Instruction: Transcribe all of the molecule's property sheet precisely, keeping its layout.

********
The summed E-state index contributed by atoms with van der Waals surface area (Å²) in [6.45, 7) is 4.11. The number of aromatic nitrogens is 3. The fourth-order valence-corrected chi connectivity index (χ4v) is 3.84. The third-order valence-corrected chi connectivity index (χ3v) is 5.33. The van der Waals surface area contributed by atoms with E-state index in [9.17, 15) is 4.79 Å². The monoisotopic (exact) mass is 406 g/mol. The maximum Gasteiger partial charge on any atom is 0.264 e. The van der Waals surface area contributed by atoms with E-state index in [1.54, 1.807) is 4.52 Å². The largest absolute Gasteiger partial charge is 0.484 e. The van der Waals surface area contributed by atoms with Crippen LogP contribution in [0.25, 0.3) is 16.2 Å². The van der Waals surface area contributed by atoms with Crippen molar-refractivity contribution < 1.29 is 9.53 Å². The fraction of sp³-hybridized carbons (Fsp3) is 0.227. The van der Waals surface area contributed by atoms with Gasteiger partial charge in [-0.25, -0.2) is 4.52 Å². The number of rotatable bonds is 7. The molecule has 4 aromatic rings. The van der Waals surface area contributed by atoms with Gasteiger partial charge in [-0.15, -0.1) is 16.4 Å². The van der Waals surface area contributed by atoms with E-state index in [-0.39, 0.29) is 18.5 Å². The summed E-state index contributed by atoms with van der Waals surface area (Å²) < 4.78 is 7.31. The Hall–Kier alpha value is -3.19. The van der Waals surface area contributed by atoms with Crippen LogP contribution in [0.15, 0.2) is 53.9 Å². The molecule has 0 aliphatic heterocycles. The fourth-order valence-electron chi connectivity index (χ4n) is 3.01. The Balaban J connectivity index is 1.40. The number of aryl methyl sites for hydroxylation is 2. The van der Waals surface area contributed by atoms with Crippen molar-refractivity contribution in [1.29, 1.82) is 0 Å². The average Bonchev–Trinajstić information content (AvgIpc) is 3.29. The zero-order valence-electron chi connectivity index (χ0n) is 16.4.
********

The summed E-state index contributed by atoms with van der Waals surface area (Å²) in [6.45, 7) is 4.11. The number of aromatic nitrogens is 3. The fourth-order valence-corrected chi connectivity index (χ4v) is 3.84. The third-order valence-corrected chi connectivity index (χ3v) is 5.33. The van der Waals surface area contributed by atoms with E-state index in [9.17, 15) is 4.79 Å². The monoisotopic (exact) mass is 406 g/mol. The maximum Gasteiger partial charge on any atom is 0.264 e. The van der Waals surface area contributed by atoms with E-state index in [1.54, 1.807) is 4.52 Å². The largest absolute Gasteiger partial charge is 0.484 e. The van der Waals surface area contributed by atoms with Crippen LogP contribution in [0.25, 0.3) is 16.2 Å². The van der Waals surface area contributed by atoms with Crippen molar-refractivity contribution < 1.29 is 9.53 Å². The fraction of sp³-hybridized carbons (Fsp3) is 0.227. The van der Waals surface area contributed by atoms with Gasteiger partial charge in [-0.25, -0.2) is 4.52 Å². The number of rotatable bonds is 7. The molecule has 4 aromatic rings. The van der Waals surface area contributed by atoms with Gasteiger partial charge in [-0.15, -0.1) is 16.4 Å². The van der Waals surface area contributed by atoms with E-state index in [-0.39, 0.29) is 18.5 Å². The summed E-state index contributed by atoms with van der Waals surface area (Å²) < 4.78 is 7.31. The Hall–Kier alpha value is -3.19. The van der Waals surface area contributed by atoms with Crippen LogP contribution in [0.15, 0.2) is 53.9 Å². The molecule has 0 aliphatic heterocycles. The fourth-order valence-electron chi connectivity index (χ4n) is 3.01. The Balaban J connectivity index is 1.40. The number of aryl methyl sites for hydroxylation is 2. The van der Waals surface area contributed by atoms with Crippen molar-refractivity contribution in [1.29, 1.82) is 0 Å². The average Bonchev–Trinajstić information content (AvgIpc) is 3.29. The zero-order valence-electron chi connectivity index (χ0n) is 16.4.